Anyway! I recently got involved in some sleuthing helping a friend solve a really weird mystery and he gave me permission to share this in case any of you guys run into it.
Background: GREAT lab. Q Exactive Classic that is approaching historic levels in terms of the number of papers this one little box has turned out. Absolute work horse that has pretty much been calibrated and PM'ed and otherwise hasn't stopped running in 4 years.
Big study underway. Fractionated samples through a time course or something. 400GB of RAW data or so. Ran through a weekend and a holiday break. Why not. This thing has never had a problem and we know from lots of historical evidence that the calibration will be steady throughout the run. And this instrument is always lockmassed on our good friend 445.120025 (QE rounds to "3", of course)
Go to process the data --- no peptides ID'ed! None. Check the TIC? Fantastic! Check the MS/MS spectra -- tons of beautiful spectra. WTF!! (what the phenylalanine??)
There are a lot of steps in a proteomics pipeline where things can go bad, right? But the RAW data looks fine, so maybe Proteome Discoverer isn't communicating with the Mascot server correctly? Maybe the Mascot server is just mixed up? Maybe someone switched the FASTA database (don't laugh, I've seen that one, LOL!)
I'm lazy and don't have a lot of free time, so I start with one file. I run it through Sequest on my server. Same results. Time for Preview (which I run through PD, of course!)
HOLY COW!!! Wait, what? We're 65ppm off at the MS1 and 64ppm off at the MS/MS?? Is this the best file I ever ran on my QTrap? (LOL. Hey, I loved that QTrap and built my entire career on it, but you don't buy a QTrap for mass accuracy. You buy it for...well, we bought ours cause it was free! True story!.) No, this is Q Exactive data and 65ppm is nuts
More investigation. This lab had power outages do to a recent severe storm. The Orbitraps are all on UPS, so they never went down. But the climate control? Well, it lost its mind. Turns out the room where the Orbitraps are may have gotten heated to over 90F (that is over 32C for you people who use intelligent units of measurements. Slackers. Anyone can count by 10s! In 'Murica we like to challenge ourselves with arbitrary historic units!) Over 90F...maybe more than once.
So...if you've got an LTQ Orbitrap in a room and your room goes from sauna to freezing a couple times, chances are nothing is going to happen. There is a huge water cooling system on that bugger and its gonna stay at/around 26C. A Q Exactive, however, has no cooler. It compensates calibration by the temperature and there are limits.
Also, lock mass on a Q Exactive can only correct mass errors within 20ppm.
Okay, mystery solved! How do we fix it?
Well, Preview/Byonic's recalibrator has no problem with it. Lets try another fast recalibrator!!!
Thank you Mechtler lab!! Now, normally this thing works without a hitch. Boom! Recalibrated MGF output. In this case, however, we uncovered a limit to this awesome free resource (this is at pd-nodes.org, btw). 65ppm is too far out, it appears. I fixed some stuff that was around 20ppm, but that has been my upper limit so far.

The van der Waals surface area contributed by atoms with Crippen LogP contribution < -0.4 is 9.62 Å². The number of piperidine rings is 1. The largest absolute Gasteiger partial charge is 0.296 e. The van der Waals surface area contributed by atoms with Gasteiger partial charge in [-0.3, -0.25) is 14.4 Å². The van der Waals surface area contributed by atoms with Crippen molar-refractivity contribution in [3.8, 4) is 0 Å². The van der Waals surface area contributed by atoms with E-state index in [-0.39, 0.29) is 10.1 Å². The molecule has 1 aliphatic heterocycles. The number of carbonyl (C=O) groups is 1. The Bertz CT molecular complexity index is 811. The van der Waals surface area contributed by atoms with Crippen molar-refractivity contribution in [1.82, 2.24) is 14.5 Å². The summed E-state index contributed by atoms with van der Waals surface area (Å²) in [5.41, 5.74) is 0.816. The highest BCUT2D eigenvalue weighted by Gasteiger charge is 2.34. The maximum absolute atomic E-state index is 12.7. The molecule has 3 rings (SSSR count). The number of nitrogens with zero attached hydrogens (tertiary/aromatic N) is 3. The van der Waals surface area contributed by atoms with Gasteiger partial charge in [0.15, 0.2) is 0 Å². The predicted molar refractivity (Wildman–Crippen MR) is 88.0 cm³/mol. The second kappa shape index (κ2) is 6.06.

What else? Now, there are plenty of tools out there, but I don't know all of them.
One tool that no one seems to know about is a free tool from Thermo (I didn't know about it, shoutout to Detlef for introducing me to it). It might be already installed on your instrument. Some engineers put it on at install, especially on the LTQ Orbitrap instruments. If you don't have it you can get it at: https://thermo.flexnetoperations.com
The tools are called FTPrograms. There are several cool things in there, but one of them is called RecalOffline. If you install FTPrograms, Windows may not recognize it as a new tool and highlight it. You'll have to use the search bar to find RecalOffline, but then you can make a desktop shortcut to it:
Okay, here I grabbed a random file and tried to anonymize it. This is just an example and I've got a meeting to get to!
So you give RecalOffline a mass to choose. Here I put in my polysiloxane 445 and then you give it a mass tolerance. I cranked this up to 70ppm just to see if it can take it. And you have other setting controls. It will then go through every single MS1 scan and adjust the calibration so that you've essentially lockmassed the file.
Worth noting...um...this can be very slow. Do this on an old Dell you've got sitting in a corner that you aren't sure why you still have. Or on something real fast (SSD, for the win!). You can also use the Slicer function to cut out a smaller section of the file and then Recal it to reduce your processing. And as far as I know this GUI can only be used for one file at a time. I believe there is/was a way to automate it from the CMD prompt, but I don't know if that feature is still enabled or how to do it or if I just made that up.
And please note, I'm not questioning anybody's skills here. These guys know what they're doing. If you walk away on a Friday and there is no alarm to tell you that your buffers on your LC are boiling, this can totally happen to you. I shared this anecdote with some of the members of the great Thermo COE team and 2 of them had seen something similar happen in their years on the road.
What I want to show you is that all is not lost. Chances are you can totally save those files, and these are tools that can do it. BEN, SHUT UP AND GO TO YOUR MEETING!!!